Forty-five kids, two chaperones, one bus; all headed to the world renowned monument known as the Statue of Liberty. This already sounds like a recipe for disaster, considering the usual, troublesome antics of your average thirteen and fourteen year old teenager. It certainly was no easy journey for Mr. Longtin and Mrs. Ott, who were no rookies at babysitting rebellious children seven hours a day on your typical school day; but this trip was different. They were not freed from the eighth graders when the bell rang at 3 o’ clock. This time, they were ‘round the clock monitoring all forty-five of us for a week straight, praying they would not have to make a phone call home to the parents of a misbehaving kid who was anxiously twiddling their thumbs while they awaited the phone call between the chaperone and the parents to end.
As our annual History Club trip was coming to an end, there was still one last stop to make. Every New Yorker seemed to know their way around Liberty Island in New York Harbor, making the navigation process nearly effortless when it came to setting our sights on the Statue of Liberty. From the Harbor, the forty-five of us were loaded onto one of the Lady Liberty Cruises’ cruise ships. Every one of us could feel the excitement as the large ship slowly cruised towards the small island holding one of our national treasures. There was a lot of freedom given to the students on the ship, as most of us decided to split into groups and divide off into our own sections of the boat, some of us traveling upstairs to the second floor of the ship, and others gathering closer towards the port hand of the ship to see how close we were to the island. This experience was exciting and different. Majority of the trip seemed to feel slow as we were dragged through museum after museum, but the salty air and the motion of the boat was exciting as we got to experience Lady Liberty with our own eyes, not read off of a plaque.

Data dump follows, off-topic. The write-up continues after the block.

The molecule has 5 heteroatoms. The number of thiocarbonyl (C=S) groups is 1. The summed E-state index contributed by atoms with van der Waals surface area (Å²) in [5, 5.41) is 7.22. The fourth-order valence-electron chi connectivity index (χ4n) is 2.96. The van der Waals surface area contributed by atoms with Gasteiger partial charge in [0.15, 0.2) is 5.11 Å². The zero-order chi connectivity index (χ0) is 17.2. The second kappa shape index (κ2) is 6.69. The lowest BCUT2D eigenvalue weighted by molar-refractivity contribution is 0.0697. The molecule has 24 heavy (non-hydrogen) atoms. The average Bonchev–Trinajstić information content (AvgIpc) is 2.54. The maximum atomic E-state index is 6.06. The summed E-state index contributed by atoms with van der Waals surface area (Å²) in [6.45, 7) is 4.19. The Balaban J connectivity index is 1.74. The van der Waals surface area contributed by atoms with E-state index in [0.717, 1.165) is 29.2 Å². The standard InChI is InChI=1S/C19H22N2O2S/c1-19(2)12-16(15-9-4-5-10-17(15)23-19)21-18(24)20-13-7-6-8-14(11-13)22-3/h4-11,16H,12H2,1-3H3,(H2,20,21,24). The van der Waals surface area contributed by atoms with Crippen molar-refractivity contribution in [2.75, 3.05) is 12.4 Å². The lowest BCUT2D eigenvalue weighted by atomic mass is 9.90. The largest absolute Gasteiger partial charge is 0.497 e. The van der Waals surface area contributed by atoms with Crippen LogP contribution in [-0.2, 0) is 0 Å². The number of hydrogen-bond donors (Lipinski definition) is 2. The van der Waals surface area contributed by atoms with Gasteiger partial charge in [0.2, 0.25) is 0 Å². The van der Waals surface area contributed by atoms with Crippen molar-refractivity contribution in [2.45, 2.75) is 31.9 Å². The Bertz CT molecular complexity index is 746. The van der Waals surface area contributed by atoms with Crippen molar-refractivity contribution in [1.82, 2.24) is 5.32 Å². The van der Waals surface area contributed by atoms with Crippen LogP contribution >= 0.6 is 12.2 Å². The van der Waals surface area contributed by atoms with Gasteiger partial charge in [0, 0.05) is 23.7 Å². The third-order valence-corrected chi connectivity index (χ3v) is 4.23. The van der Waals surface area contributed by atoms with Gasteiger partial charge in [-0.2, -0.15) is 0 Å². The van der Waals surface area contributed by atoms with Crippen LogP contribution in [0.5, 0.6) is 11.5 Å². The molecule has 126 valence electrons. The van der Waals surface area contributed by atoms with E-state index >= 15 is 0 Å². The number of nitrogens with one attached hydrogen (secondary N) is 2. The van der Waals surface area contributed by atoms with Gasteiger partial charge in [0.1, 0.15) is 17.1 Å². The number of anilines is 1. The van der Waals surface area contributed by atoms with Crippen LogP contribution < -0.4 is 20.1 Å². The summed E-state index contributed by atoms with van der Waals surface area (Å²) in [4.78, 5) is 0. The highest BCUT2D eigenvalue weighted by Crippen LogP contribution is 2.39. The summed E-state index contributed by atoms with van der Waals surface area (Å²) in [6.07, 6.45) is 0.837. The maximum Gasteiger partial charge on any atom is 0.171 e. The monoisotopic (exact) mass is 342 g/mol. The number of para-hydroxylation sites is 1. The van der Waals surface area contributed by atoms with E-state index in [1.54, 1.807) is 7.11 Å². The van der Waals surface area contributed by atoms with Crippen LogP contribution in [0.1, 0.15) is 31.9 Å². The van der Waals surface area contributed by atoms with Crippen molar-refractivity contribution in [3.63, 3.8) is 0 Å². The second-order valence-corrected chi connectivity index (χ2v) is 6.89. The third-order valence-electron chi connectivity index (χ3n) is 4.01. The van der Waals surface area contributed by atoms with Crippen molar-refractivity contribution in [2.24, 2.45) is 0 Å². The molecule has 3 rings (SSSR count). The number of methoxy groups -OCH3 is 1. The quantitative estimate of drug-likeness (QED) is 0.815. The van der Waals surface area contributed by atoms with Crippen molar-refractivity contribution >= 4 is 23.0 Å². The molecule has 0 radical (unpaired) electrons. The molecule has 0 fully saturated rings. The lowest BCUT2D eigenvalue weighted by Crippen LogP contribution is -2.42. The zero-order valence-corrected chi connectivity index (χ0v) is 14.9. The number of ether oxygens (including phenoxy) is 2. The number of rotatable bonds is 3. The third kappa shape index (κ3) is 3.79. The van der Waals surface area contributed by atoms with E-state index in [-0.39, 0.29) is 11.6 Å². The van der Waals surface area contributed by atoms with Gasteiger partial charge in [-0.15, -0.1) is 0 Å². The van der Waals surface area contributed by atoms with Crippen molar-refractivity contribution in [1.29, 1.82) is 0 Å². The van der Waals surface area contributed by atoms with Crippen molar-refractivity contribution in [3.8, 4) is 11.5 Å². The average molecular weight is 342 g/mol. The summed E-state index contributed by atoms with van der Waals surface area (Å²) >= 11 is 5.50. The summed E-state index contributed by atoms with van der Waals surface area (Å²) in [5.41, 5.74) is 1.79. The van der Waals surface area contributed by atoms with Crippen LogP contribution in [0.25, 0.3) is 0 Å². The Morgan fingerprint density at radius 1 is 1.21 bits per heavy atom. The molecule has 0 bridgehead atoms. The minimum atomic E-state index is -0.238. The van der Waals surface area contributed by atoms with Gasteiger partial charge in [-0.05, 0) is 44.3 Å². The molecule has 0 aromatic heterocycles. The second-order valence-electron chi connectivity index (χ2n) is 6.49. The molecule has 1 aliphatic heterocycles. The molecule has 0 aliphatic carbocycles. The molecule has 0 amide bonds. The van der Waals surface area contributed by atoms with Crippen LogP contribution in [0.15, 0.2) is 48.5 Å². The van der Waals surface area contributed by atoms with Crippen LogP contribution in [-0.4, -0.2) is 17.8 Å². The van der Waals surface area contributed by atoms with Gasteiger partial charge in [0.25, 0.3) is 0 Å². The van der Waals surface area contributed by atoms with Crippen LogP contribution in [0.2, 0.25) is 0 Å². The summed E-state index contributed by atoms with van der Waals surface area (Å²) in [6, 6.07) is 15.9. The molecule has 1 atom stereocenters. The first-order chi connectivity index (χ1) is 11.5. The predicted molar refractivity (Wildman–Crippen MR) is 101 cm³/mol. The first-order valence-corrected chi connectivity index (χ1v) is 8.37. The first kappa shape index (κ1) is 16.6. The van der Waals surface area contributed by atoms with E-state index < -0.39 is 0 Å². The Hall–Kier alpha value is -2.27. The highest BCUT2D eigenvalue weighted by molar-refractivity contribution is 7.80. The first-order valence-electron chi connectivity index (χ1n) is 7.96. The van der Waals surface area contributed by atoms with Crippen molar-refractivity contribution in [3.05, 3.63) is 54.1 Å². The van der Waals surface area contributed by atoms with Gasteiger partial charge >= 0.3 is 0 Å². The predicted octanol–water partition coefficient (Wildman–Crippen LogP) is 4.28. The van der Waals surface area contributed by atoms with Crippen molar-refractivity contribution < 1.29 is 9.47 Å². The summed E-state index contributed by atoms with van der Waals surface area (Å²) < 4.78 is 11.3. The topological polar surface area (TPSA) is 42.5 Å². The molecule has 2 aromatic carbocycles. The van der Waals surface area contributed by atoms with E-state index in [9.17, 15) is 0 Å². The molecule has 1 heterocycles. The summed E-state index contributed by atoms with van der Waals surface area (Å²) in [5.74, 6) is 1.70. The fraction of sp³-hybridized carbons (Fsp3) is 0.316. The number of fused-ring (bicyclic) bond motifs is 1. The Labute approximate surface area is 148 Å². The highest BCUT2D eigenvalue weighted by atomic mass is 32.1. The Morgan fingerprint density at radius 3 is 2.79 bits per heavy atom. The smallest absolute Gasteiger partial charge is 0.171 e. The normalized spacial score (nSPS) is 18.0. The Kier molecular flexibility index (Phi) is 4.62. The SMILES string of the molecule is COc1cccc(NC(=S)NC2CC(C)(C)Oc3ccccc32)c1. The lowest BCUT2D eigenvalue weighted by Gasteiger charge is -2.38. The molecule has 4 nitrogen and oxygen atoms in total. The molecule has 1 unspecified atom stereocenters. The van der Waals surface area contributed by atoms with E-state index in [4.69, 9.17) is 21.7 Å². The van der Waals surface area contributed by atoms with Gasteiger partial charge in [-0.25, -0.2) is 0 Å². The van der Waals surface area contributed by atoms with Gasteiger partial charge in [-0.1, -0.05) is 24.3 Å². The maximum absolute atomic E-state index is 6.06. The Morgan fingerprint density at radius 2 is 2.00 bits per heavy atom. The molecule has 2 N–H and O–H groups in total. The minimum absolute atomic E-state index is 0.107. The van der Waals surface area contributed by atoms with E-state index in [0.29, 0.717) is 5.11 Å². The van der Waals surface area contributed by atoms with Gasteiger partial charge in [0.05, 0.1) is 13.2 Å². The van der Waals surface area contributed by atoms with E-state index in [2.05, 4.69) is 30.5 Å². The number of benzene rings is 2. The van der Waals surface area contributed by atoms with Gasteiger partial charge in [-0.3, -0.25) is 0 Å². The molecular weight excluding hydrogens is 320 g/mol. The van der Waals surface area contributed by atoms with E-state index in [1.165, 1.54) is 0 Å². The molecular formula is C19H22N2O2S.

The time seemed to pass by quickly as my friends and I hung off the side of the boat and let our hair tangle in the breeze, occasionally hearing a student shout that they lost their hat or sunglasses. As the boat slowed to a gentle stop, each of us were rallied up and tallied off one-by-one, stepping off of the boat launch onto the dock that leads to the island. Finally, there it was: The Statue of Liberty. The magnificent height of the monument only grew the closer you got to it. A new appreciation for not only the historical site, but for New York itself, was created as we all joined together underneath it and tried to take pictures with the enormous statue. With antique Coke bottles in our backpacks from the small gift shop on the island, we all loaded back onto the ship and headed back to the harbor. When we made our way to the bus, each of us slumped down into our seats and plugged in our earbuds, ready for the journey back home to our small school in Canaan, New Hampshire.
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